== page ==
If you’ve ever seen a new home being built, you know that the workers use wooden boards to frame the house. Instead of boards, spiders produce silk threads to build their webs.

The silk is produced in silk glands with the help of the spider’s spinnerets. Spinnerets are special organs that allow the spider to decide what type of thread it needs for the web.

The silk threads can be thick or thin, dry or sticky, beaded or smooth. The threads a spider uses to construct its web begin as liquid, but they dry quickly in the air.

Spider webs are quite elaborate. How do spiders learn to make such complex geometrical patterns? Making webs is instinctive for spiders, which means nobody has to teach them how to do it. They are born knowing how.

When a spider begins a web, it releases a silk thread. It anchors the thread to some object — a branch, a corner of a room, a doorframe — wherever it builds its web.

As the spider moves back and forth, it adds more threads, strengthening the web and creating a pattern. Lines that go from the center of the web outward are called “radial lines.” They support the web. Threads that go around and around the web are called “orb lines.”

So why do spiders spin webs? When you need food, you go to the grocery store. When a spider is hungry, it heads to the web.

The main reason spiders spin webs is to catch their dinner. When an insect, such as a fly, flies into a spider’s web, it gets stuck on the sticky threads.

When a spider catches prey in the sticky strands of its web, it approaches the trapped insect and uses its fangs to inject venom. The venom either kills or paralyzes the prey, allowing the spider to enjoy its dinner in peace.

Not all spiders use webs for food, however. Some don’t build webs at all. Other spiders chase their prey. Some even make sticky nets, which they throw over their prey when it gets close enough.

 

13 Join the Discussion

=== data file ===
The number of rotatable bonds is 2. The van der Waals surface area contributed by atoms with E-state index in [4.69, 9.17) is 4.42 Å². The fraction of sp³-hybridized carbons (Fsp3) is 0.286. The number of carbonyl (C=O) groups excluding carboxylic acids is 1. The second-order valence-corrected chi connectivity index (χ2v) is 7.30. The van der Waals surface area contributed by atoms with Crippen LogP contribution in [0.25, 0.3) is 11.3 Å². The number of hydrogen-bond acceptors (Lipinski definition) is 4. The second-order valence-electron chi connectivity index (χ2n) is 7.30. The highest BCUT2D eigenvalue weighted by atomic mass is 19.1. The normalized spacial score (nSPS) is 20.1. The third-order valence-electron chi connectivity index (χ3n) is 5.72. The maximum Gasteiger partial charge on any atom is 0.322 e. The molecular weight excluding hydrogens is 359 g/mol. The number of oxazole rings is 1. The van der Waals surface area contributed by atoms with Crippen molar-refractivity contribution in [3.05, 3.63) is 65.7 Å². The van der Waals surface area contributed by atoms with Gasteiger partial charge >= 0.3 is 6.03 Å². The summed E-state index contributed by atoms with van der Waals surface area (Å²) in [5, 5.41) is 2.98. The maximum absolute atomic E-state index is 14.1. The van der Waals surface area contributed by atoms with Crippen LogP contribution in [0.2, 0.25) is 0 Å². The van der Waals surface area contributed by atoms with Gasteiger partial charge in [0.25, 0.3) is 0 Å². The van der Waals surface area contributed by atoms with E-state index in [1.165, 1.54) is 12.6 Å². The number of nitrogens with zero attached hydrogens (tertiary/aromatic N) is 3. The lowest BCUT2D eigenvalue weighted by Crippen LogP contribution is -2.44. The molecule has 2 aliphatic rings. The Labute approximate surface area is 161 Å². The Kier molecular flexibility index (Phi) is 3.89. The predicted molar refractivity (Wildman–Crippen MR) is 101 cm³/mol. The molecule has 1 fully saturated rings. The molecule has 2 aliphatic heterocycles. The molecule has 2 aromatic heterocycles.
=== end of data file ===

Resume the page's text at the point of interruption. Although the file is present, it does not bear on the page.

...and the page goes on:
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  1. We solved your wonder using a book on spiders. Spiders spin webs to help them catch their food or prey. We wondered if all spiders made webs. We found out that they not all of them do. Wolf spiders, tarantulas, jumping spiders, fishing spiders and lynx spiders do not spin webs.

    • WOW! Thanks for adding some AWESOME facts to this Wonder of the Day® about spider webs, Mrs. Nuse’s K Library Class! We LOVE it when our Wonder Friends share what they know with us! We like learning new things, too! :-)

    • not only are they called spider webs there called cob webs and when u get bit by a spider at first it satrts to itch then form redness , and if its a really bad poisnis spider that bit u it will start to spread if that happends go to er no matter if it spreads or not hall butt to the ER or soem kind of emergney

      • Thanks for sharing additional information with everyone, Maliyah! We’re so glad you’re WONDERing with us today! :)

  2. Every evening for the past week, a spider about the size of a quarter spins a large web on our front porch. By the morning it is gone. Why doesn’t she leave the web there in the daytime?

    • WOW, how cool that you’re able to experience that spider’s home every evening! It’s truly a work of art!!

      We Wonder if you have explored the life of different spider species. Some are known to weave their webs in the evening, but to protect themselves from predators, they take down their web after they’ve caught their prey. Everything is usually gone before dawn!

      Take a look at this video, which captures a spider deconstructing its own web: http://youtu.be/PkILnPfs6Ck

      Thank you for WONDERing with us! :)

  3. Ya I love spiders they’re awesome do you like spiders? So I want more spider facts soon so I can read about them so what’s your name? My name is Cassie.

  4. We did research on spiders and learned this: Spiders make silk in their tummies. We can’t make silk. Spiders make webs to catch their dinner, which can be flies and bugs and insects. Not all spiders spin webs. Some spiders spit thread and some look like flowers and hide and some run with their long legs.

    • We’re so glad you shared your research about spiders with us, Mrs. Nuse’s 1st grade class! Now we’re WONDERing what these flower-like spiders look like! They sound pretty neat! We think the students of Mrs. Nuse’s class ROCK! Thanks for stopping by Wonderopolis! :)

    • That’s right, Morgan! They’re both classified in the order of Araneae. Thanks for sharing this extra piece of information with all of us! :)

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Have you ever wondered…

  • Why do spiders spin webs?
  • What are spider webs made of?
  • How do spiders learn how to spin webs?

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Wonder #120 - Spider Static Image2Vimeo Video

Try It Out

Making a web is hard work! Now you can give it a try, too.

Using thread and thin lines of white glue, you can make your own spider web on a sheet of wax paper. When the glue dries, carefully peel away the wax paper and you’ll be left with a WONDERful web!

 

Still Wondering

Check out National Geographic Education’s Small Spiders, Big Mysteries article to learn about thumb-sized spiders in Madagascar that make enormous webs.

 

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